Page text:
Other centers that formed
2013: The Center for One Health Research was created to investigate the links between people, animals and the environment we share.
2013: The Seattle-Denver Center for Innovation was established to conduct health services research that advances veteran-centered and value-driven health care. The center is a partnership between the Health Services Research & Development programs at Veterans Affairs (VA) Puget Sound in Seattle and VA Eastern Colorado in Denver.
2017: The Center for Health Innovation and Policy Science was founded to improve health across communities and the lifespan through innovation, evaluation and training in health policy and health systems science.
The Strategic Analysis, Research & Training (START) Program was established in 2011 under the direction of Judd Walson and Lisa Manhart. The program was a collaboration between the School’s Department of Global Health and the Bill & Melinda Gates Foundation to provide high-quality research support to help meet the Foundation’s strategic information needs. In 2014, it expanded into the START Center and has continued to provide original research to global and domestic health teams.
Janet Baseman, a School alum turned faculty member, founded the Student Epidemic Action Leaders (SEAL) Team in 2015 to provide students across the School with experience in applied epidemiology through methods training and field assignments at state and local health departments. Since the program began, students have offered more than 2,200 hours of support for assignments ranging from outbreak investigation to emergency response. In April 2020, members of the SEAL Team were called to participate in Washington state’s surge response to the COVID-19 pandemic.
The School adopted an anti-racism curriculum competency for students that was developed by Amy Hagopian, Kate West, Clarence Spigner and India Ornelas, who chaired a School-wide Equity, Diversity and Inclusion (EDI) Committee during this time. In 2018, the School hired its first-ever director of EDI, Victoria Gardner, who is now an assistant dean. Over the last few years, Gardner has led a tremendous effort to create an EDI road map for the School and to launch universal anti-racism training, among other initiatives (learn more about the School’s EDI efforts).
A popular individualized studies degree in public health moved from the UW College of Arts & Sciences into the School of Public Health in 2012, and the curriculum was revised to create the Public Health Major. Sara Mackenzie was appointed to oversee the program and staffers Tory Brundage and Susan Inman were hired to advise students and manage the major. In 2018, the major was renamed the Public Health-Global Health Major to better reflect its domestic and global competencies. The program now offers both a BA and BS, and it has grown to admit 300 students every academic year. More the 40% of students in the program have self-identified as first-generation college students. Barbara Baquero currently serves as the program’s interim director.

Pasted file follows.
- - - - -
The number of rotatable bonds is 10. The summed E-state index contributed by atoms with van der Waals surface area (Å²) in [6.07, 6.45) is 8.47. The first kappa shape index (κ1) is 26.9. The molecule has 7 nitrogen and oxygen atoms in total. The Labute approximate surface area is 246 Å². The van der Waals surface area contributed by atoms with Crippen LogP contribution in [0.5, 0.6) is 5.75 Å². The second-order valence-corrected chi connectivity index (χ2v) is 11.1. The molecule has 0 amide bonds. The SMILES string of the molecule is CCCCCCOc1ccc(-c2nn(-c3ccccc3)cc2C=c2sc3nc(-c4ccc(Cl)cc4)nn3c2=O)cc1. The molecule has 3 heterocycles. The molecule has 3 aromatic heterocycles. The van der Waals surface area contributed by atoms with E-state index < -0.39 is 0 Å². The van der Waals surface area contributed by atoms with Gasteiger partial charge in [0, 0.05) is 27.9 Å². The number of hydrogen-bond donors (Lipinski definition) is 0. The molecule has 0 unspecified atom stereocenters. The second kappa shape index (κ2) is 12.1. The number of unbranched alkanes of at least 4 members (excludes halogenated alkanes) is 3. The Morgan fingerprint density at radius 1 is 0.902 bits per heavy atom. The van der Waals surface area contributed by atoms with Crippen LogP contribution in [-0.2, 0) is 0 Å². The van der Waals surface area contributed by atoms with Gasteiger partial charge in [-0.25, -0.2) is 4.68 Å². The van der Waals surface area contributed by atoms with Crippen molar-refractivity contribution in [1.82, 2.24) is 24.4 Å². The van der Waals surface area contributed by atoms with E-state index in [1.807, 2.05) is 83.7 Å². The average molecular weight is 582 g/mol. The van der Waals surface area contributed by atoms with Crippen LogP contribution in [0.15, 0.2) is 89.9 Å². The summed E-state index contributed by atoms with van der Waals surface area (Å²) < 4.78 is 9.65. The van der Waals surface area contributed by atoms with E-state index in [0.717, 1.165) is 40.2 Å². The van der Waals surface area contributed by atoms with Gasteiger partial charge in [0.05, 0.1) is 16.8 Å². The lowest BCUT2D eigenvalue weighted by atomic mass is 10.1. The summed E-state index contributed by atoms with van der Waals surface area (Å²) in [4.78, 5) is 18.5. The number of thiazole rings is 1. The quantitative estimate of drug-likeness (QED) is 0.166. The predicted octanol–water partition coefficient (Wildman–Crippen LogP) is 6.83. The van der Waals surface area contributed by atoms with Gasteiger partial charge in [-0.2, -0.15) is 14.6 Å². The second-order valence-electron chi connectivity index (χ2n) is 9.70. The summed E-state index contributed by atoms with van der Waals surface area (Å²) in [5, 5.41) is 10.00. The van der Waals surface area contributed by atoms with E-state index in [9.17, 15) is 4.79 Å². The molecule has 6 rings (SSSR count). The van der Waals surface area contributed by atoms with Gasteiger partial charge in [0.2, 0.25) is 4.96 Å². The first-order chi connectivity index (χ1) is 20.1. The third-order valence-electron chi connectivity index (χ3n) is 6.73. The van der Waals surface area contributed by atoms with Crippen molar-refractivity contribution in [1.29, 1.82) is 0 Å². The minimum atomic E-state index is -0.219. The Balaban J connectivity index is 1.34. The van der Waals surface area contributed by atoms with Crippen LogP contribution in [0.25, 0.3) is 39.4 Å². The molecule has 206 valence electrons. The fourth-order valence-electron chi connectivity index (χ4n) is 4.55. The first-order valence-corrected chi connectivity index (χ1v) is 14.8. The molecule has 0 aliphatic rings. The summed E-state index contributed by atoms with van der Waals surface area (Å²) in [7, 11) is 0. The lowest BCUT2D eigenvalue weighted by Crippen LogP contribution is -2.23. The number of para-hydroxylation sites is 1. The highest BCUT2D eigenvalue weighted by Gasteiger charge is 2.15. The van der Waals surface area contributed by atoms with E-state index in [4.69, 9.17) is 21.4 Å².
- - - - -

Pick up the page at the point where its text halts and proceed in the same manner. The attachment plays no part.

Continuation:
Continued growth in undergraduate programs
2013: A minor in nutrition is offered at the UW.
2012: A suite of undergraduate courses is established in the Institute for Public Health Genetics.
2018: A new undergraduate major in Food Systems, Nutrition and Health was launched.
Jennifer Otten, one of the driving forces behind the School’s Food Systems, Nutrition and Health major, took on an added role as Food Systems Director and the study of food systems became a new focus for the Nutritional Sciences Program.
Under Joel Kaufman, the School embarked on an ambitious journey in 2018 to reshape its popular MPH program with a new common core curriculum that integrates research and practice skills while preparing students for an ever-changing public health landscape. The re-envisioned MPH program launched in the fall of 2020 and is led by Director India Ornelas and instructor teams for each of the six courses now required by all MPH degree students (except those in COPHP).
The School welcomed its first cohort for the Master of Science Capstone in Biostatistics, designed for students who wish to enter the job market upon graduation. In 2019, Lurdes Inoue became the first woman to chair the Department of Biostatistics.
Major scientific accomplishments
2011: Former Biostatistics Chair Thomas Fleming published landmark research in the New England Journal of Medicine on the prevention of transmission of HIV.
2013: In a collaboration across departments in the School and with three other universities, Amy Hagopian and Abraham Flaxman conducted a household survey across 100 geographic clusters in Iraq to estimate mortality associated with the 2003 invasion.
2016: Joel Kaufman, who served as interim dean during this period, and his collaborators publish a decade-long study that showed people in the U.S. living in areas with more air pollution accumulate deposits in the arteries that supply the heart faster than do people living in less polluted areas.